Framing Information Literacy: Teaching Grounded in Theory, Pedagogy, and Practice
University Libraries - Public Services
The lesson in this chapter illustrates one way to challenge students in the health sciences to think beyond simply finding and accepting the validity of scholarly peer-reviewed articles and encourages them to think more critically and skeptically about research. The lesson focuses on the Information Has Value threshold concept in ACRL’s Framework for Information Literacy for Higher Education. The frame states, “experts understand that value may be wielded by powerful interests in ways that marginalize certain voices.” When students enter into their fields of interest in healthcare, they must recognize their responsibility for “making deliberate and informed choices about when to comply with and when to contest current legal and socio- economic practices concerning the value of information.” In the following lesson plan, students examine the privatization of biomedical research and how undisclosed conflicts of interest can, in some cases, lead to accusations of misconduct or fraud. After completing the assignment, students should be more aware of how the “value of information” can influence the integrity of the scientific method.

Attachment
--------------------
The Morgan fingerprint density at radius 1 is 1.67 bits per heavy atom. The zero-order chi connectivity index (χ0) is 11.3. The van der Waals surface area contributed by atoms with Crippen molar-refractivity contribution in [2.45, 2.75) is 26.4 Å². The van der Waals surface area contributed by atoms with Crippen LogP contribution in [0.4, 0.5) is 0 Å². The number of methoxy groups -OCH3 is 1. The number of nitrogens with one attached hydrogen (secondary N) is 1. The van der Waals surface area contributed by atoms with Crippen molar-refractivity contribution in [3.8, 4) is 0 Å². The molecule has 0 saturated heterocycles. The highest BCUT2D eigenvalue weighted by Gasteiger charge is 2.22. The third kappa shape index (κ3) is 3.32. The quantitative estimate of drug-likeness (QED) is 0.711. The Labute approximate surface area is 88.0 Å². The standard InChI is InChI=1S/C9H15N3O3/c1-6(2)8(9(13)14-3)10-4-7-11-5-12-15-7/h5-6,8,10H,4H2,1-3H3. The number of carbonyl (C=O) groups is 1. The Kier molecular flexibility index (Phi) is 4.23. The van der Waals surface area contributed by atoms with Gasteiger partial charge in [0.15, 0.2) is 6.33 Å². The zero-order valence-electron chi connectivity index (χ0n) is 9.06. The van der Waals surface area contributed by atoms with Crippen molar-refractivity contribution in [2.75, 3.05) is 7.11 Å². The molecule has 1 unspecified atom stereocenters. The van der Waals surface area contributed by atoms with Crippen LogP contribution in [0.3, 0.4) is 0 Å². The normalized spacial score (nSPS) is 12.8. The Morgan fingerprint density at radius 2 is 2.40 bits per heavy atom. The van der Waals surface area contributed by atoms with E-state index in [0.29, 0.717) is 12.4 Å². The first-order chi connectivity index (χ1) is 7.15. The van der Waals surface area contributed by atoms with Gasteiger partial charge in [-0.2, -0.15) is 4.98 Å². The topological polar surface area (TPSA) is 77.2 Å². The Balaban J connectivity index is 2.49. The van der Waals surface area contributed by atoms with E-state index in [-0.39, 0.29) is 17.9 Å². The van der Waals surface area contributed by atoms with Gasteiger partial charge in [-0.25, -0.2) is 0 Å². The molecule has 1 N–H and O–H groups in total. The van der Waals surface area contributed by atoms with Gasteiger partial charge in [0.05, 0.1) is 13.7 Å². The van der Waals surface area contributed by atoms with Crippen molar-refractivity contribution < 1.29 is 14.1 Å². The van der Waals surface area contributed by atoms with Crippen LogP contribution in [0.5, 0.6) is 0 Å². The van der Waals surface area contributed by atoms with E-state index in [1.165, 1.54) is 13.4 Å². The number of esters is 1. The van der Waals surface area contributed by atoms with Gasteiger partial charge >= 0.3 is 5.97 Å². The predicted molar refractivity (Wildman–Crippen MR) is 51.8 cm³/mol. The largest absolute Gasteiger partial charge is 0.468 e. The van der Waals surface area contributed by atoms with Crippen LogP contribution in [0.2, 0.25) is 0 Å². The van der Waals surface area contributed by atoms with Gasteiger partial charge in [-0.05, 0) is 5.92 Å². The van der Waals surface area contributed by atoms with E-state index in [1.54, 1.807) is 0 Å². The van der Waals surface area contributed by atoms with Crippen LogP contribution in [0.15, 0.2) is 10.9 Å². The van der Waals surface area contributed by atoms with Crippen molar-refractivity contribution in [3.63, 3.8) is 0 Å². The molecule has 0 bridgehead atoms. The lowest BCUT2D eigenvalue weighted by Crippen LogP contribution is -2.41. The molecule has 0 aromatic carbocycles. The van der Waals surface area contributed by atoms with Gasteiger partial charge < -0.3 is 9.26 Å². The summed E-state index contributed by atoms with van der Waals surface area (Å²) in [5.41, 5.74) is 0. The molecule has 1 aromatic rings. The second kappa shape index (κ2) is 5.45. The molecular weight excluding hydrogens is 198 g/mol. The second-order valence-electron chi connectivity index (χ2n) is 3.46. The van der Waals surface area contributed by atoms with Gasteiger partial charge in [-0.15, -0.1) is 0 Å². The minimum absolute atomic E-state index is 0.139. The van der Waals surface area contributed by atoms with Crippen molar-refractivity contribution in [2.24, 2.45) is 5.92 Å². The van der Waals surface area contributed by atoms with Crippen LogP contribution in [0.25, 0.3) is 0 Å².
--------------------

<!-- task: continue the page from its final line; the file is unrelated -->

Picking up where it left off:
Vance, C. (2018). “The Value of Information in the Health Sciences: First, Do No Harm.” In M. Oberlies, and J. Mattson (Eds.), Framing Information Literacy: Teaching Grounded in Theory, Pedagogy, and Practice (Vols. 1-6) (pp. 207-217). Chicago, IL: Association of College and Research Libraries.
Creative Commons License
This work is licensed under a Creative Commons Attribution-Noncommercial-Share Alike 3.0 License.